Locked-In Syndrome

The locked-in syndrome is a condition of alertness and awareness associated with quadriplegia and paralysis of the lower cranial nerve, which is the inability of the invention to show a facial expression, to move, to speak, or, with the exception of encoded eye movements to communicate.

A locked-in syndrome is typically the result of a pontine hemorrhage or infarction, causing quadriplegia and the lower cranial nerves and the centers that control the horizontal eye movements, suspend and destroyed. Less common causes include other diseases that cause severe extensive motor paralysis (z. B. Guillain-Barre syndrome), and cancers involving the posterior fossa and the pons.

The locked-in syndrome is a condition of alertness and awareness associated with quadriplegia and paralysis of the lower cranial nerve, which is the inability of the invention to show a facial expression, to move, to speak, or, with the exception of encoded eye movements to communicate. A locked-in syndrome is typically the result of a pontine hemorrhage or infarction, causing quadriplegia and the lower cranial nerves and the centers that control the horizontal eye movements, suspend and destroyed. Less common causes include other diseases that cause severe extensive motor paralysis (z. B. Guillain-Barre syndrome), and cancers involving the posterior fossa and the pons. Patients have an intact cognitive function and are awake, with eyes open and normal sleep-wake cycles. You can hear and see. However, they can move neither its lower face, nor can they chew, swallow, speak, breathe, move their arms and legs or run sideways eye movements. A vertical movement of the eyes is possible; the patient can open and close her eyes or blink a certain number to answer questions. Diagnosis Clinical Evaluation The diagnosis is primarily clinical. Because the patient’s motor responses (eg. As retreating back to painful stimuli) are missing, which are typically used to measure the reactivity, they can be mistaken for unconscious. Therefore, it should in all patients who can not move, the understanding will be tested by the invitation, squinting his eyes or perform vertical eye movements. Like the vegetative Zutsand a neuroradiological imaging is indicated to rule out treatable diseases. Imaging of the THE BRAIN with CT or MRI is performed, and helps to identify the pontine anomaly. PET, SPECT, or functional MRI can be performed for further evaluation of brain function if the diagnosis is in doubt. In patients with locked-in syndrome, the EEG shows normal sleep-wake pattern. Prognosis The prognosis depends on the cause, and the subsequent level of support that is provided. A locked-in syndrome due to transient ischemia or stroke in a small-vertebrobasilaris A. area may be, for. B. completely regress. Partially reversibeler cause (z. B. Guillain-Barre syndrome) can occur for months a recovery, but it is rarely complete. Favorable prognostic features are Early recovery of lateral eye movements An early recovery from evoked potentials in response to magnetic stimulation of the motor cortex Irreversible or progressive disorders (eg., Cancer diseases involving the posterior fossa and the pons) are usually fatal. Treatment Supportive treatment of supportive treatment include the mainstay of therapy for patients with locked-in syndrome and should include prevention of systemic complications due to immobilization supply of good nutrition prevention of pressure ulcers Providing (such as pneumonia, urinary tract infection, thromboembolism.) physical therapy for contracture There is no specific treatment. Speech therapists can help to establish a communication code using eye blinks or eye movements. Since cognitive function intact and communication is possible, patients should make their own decisions about health care. Some patients with locked-in syndrome to communicate over the Internet using a computer terminal that is controlled by eye movements and other aids.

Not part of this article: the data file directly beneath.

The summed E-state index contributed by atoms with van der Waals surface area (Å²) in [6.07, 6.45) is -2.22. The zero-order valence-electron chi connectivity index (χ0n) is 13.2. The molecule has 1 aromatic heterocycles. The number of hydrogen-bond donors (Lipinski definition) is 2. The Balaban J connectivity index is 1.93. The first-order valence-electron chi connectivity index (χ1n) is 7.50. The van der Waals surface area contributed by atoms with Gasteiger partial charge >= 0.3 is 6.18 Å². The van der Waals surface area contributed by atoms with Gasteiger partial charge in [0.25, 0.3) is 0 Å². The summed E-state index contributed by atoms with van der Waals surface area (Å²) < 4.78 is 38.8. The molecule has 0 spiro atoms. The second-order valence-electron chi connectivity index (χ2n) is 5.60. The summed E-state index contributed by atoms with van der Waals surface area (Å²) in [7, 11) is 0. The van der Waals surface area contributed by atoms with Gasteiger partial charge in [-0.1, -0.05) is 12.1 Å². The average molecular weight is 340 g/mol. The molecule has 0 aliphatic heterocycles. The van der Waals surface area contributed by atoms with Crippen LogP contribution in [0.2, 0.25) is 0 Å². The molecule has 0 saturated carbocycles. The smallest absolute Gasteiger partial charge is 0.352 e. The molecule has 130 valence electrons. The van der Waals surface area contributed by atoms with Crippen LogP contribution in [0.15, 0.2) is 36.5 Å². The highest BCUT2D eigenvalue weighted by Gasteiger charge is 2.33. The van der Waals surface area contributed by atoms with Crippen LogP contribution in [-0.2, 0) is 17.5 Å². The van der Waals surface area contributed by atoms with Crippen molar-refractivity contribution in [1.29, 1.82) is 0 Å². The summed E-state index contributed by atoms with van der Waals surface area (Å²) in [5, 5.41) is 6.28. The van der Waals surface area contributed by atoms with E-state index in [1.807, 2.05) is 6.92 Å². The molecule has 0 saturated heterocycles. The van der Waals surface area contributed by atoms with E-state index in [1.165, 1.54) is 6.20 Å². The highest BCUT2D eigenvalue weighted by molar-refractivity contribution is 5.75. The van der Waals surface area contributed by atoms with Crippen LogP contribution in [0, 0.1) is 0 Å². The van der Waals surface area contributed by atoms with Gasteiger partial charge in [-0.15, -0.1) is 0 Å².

Health Life Media Team

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